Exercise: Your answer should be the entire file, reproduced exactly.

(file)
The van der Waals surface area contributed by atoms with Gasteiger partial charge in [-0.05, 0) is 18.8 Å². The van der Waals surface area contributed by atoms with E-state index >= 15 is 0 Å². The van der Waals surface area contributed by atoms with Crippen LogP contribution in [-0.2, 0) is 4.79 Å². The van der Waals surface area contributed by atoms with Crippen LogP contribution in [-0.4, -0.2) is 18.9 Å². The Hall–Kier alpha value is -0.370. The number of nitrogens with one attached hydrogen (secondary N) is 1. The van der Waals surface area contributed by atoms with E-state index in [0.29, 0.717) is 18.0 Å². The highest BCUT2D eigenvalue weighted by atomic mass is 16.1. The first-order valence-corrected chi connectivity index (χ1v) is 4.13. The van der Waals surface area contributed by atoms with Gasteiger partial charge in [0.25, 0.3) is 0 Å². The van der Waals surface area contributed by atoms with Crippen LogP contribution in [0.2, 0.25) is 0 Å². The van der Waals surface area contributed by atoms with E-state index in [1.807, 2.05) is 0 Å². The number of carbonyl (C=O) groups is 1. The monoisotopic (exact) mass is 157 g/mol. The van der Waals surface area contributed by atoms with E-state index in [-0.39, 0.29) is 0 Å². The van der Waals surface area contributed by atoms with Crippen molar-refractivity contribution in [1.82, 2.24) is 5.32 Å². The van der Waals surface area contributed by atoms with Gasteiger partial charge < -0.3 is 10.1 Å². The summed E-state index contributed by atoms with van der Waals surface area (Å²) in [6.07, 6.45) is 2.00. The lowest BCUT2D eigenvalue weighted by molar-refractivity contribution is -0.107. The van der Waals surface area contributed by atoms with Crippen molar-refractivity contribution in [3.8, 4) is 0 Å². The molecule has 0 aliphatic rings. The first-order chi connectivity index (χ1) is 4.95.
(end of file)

The van der Waals surface area contributed by atoms with Gasteiger partial charge in [-0.05, 0) is 18.8 Å². The van der Waals surface area contributed by atoms with E-state index >= 15 is 0 Å². The van der Waals surface area contributed by atoms with Crippen LogP contribution in [-0.2, 0) is 4.79 Å². The van der Waals surface area contributed by atoms with Crippen LogP contribution in [-0.4, -0.2) is 18.9 Å². The Hall–Kier alpha value is -0.370. The number of nitrogens with one attached hydrogen (secondary N) is 1. The van der Waals surface area contributed by atoms with E-state index in [0.29, 0.717) is 18.0 Å². The highest BCUT2D eigenvalue weighted by atomic mass is 16.1. The first-order valence-corrected chi connectivity index (χ1v) is 4.13. The van der Waals surface area contributed by atoms with Gasteiger partial charge in [0.25, 0.3) is 0 Å². The van der Waals surface area contributed by atoms with Crippen LogP contribution in [0.2, 0.25) is 0 Å². The van der Waals surface area contributed by atoms with E-state index in [1.807, 2.05) is 0 Å². The number of carbonyl (C=O) groups is 1. The monoisotopic (exact) mass is 157 g/mol. The van der Waals surface area contributed by atoms with E-state index in [-0.39, 0.29) is 0 Å². The van der Waals surface area contributed by atoms with Crippen molar-refractivity contribution in [1.82, 2.24) is 5.32 Å². The van der Waals surface area contributed by atoms with Gasteiger partial charge < -0.3 is 10.1 Å². The summed E-state index contributed by atoms with van der Waals surface area (Å²) in [6.07, 6.45) is 2.00. The lowest BCUT2D eigenvalue weighted by molar-refractivity contribution is -0.107. The van der Waals surface area contributed by atoms with Crippen molar-refractivity contribution in [3.8, 4) is 0 Å². The molecule has 0 aliphatic rings. The first-order chi connectivity index (χ1) is 4.95.